Recap of the Cons
- Requires paint or stain
- Susceptible to insects and water damage
- Proper maintenance can be costly
- Requires repaint or restain every few years
- Without proper care, it can lead to major issues
Most Popular Types of Wood Siding
So you might be asking, what is the best wood siding to use? You’ve come to the right page! In this section, we’ll go over the most popular types of this natural and timeless siding.
Here are the most popular kinds of wood siding:
Pine is super popular for several reasons. First, it has a gorgeous look. This wood also grows really fast and is abundant, particularly in North America. This makes it cost-effective. White pine, in particular, is a popular option for exterior use. The wood cladding also takes on finish particularly well. A downside of pine is that it is less resistant to issues than other wood species. Due to its sweetness, it is definitely susceptible to infestations, particularly by termites. So, you definitely need to safeguard it with proper coating.
Spruce, which is a part of the pine tree family, provides longer runs than pine. This makes it an ideal candidate for clapboard siding. And as with other types of wood, spruce is not particularly resistant to moisture and insects, so you’ll need to properly seal and routinely maintain it. This is softwood and doesn’t do well with moisture, so it’s imperative to keep it well coated and take care of any issues before it becomes a big problem down the road.
Offering similar qualities of pine siding, spruce is a great option for those wanting it for wider applications. If you’re looking for a smoother finish with longer lengths, spruce siding might be right up your alley!
As a hardwood, cedar provides many uses both inside and outside the home. Due to its strong nature, it does well in the elements (particularly compared to softwoods). In many cases, it can have a lifespan of more than 50 years! Typical applications include shingles and shakes, but can also be used in clapboard form. This can be an expensive option, however, as clear grade commands a premium. The wood’s rich grain, color, and overall character are highly appealing. Due to its texture and grain, cedar is most typically stained.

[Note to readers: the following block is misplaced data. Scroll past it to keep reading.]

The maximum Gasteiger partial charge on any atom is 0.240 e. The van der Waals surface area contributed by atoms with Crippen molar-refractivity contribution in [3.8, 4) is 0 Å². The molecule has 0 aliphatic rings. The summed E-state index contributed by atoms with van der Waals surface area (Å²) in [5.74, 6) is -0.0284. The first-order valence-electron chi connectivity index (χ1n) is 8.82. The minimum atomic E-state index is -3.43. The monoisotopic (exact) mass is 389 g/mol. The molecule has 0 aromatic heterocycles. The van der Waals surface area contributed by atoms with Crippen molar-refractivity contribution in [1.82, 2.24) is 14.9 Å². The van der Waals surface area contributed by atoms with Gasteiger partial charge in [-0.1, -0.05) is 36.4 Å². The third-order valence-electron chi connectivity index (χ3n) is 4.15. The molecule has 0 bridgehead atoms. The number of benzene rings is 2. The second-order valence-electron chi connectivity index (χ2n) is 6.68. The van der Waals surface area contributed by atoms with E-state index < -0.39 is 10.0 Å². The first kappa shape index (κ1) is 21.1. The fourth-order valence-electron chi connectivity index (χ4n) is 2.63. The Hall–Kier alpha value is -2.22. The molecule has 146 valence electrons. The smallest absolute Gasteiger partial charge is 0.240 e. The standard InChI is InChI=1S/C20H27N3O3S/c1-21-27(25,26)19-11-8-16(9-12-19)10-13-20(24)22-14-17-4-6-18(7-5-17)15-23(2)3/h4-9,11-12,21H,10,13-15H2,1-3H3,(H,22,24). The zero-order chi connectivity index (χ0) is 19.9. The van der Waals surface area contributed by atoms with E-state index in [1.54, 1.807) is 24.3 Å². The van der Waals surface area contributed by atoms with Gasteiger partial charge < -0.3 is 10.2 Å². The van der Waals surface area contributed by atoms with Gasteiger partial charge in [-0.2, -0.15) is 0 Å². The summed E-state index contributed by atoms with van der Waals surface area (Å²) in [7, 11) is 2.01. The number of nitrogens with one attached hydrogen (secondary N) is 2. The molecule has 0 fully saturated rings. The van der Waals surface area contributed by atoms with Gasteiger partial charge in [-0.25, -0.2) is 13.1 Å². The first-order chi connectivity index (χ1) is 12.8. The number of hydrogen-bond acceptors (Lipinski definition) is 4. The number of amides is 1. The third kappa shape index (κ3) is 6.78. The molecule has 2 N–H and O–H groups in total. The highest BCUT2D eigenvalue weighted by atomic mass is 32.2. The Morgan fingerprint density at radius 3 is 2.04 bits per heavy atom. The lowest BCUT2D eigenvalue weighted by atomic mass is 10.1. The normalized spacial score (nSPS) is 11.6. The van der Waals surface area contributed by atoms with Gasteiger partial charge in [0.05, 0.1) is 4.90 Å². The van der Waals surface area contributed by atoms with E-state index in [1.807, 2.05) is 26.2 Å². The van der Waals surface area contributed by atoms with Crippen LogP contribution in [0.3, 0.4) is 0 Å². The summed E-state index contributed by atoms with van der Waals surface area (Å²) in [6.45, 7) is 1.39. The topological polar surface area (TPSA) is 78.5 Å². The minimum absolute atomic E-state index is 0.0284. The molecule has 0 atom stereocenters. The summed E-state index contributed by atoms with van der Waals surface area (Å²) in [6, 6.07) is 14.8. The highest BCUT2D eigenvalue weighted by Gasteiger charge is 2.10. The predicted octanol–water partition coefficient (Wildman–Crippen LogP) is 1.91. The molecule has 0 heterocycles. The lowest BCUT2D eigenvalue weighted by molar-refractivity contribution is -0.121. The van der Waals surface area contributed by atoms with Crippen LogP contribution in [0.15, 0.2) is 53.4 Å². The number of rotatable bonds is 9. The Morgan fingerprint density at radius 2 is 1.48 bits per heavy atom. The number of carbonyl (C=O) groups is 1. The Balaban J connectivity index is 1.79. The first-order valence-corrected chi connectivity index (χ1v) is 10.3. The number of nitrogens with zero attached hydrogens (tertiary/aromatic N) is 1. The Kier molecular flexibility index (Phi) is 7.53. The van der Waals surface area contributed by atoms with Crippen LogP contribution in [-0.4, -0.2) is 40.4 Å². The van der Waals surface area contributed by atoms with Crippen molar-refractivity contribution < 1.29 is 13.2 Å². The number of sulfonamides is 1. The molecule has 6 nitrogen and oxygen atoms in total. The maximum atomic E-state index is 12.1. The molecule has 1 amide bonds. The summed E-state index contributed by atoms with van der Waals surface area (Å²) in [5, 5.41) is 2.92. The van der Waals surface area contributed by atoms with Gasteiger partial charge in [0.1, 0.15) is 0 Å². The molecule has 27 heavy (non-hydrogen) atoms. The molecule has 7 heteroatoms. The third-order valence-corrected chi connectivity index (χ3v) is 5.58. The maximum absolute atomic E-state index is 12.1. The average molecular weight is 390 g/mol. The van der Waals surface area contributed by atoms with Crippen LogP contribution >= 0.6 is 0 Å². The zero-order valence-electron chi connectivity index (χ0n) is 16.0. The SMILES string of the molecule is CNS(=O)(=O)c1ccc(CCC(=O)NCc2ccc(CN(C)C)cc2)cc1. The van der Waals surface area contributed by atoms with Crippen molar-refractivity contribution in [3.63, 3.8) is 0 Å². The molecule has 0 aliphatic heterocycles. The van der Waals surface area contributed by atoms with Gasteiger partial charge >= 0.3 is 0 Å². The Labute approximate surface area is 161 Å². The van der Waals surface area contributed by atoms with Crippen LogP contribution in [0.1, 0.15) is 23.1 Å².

Cheap and versatile, fir is a popular option (especially in the West). It shares many qualities with spruce and pine, making it a favorite pick for those with a smaller budget. As a softwood, fir is also easily workable into various applications ranging from board-and-batten to shiplap and tongue-and-groove. It also works really well with a finish and provides easier cutting and installation. But also as a softwood, it’s more vulnerable to the elements. This requires proper finishing and consistent maintenance. But if done correctly, fir wood can provide years of beauty.
Held out as the standard for wood cladding back in the day, cypress is an extremely durable option. You can see many examples of it on vintage homes. If maintained properly, this siding can last for a long time. It’s also highly rot-resistant yet lightweight. This allows for easy work during installation and years of peace of mind.
The downside is that it can be hard to come by and costly. One option is to source reclaimed cypress from older buildings. It’s typically found in the eastern portion of the country. Note that since it doesn’t do well with moisture, there is more maintenance involved.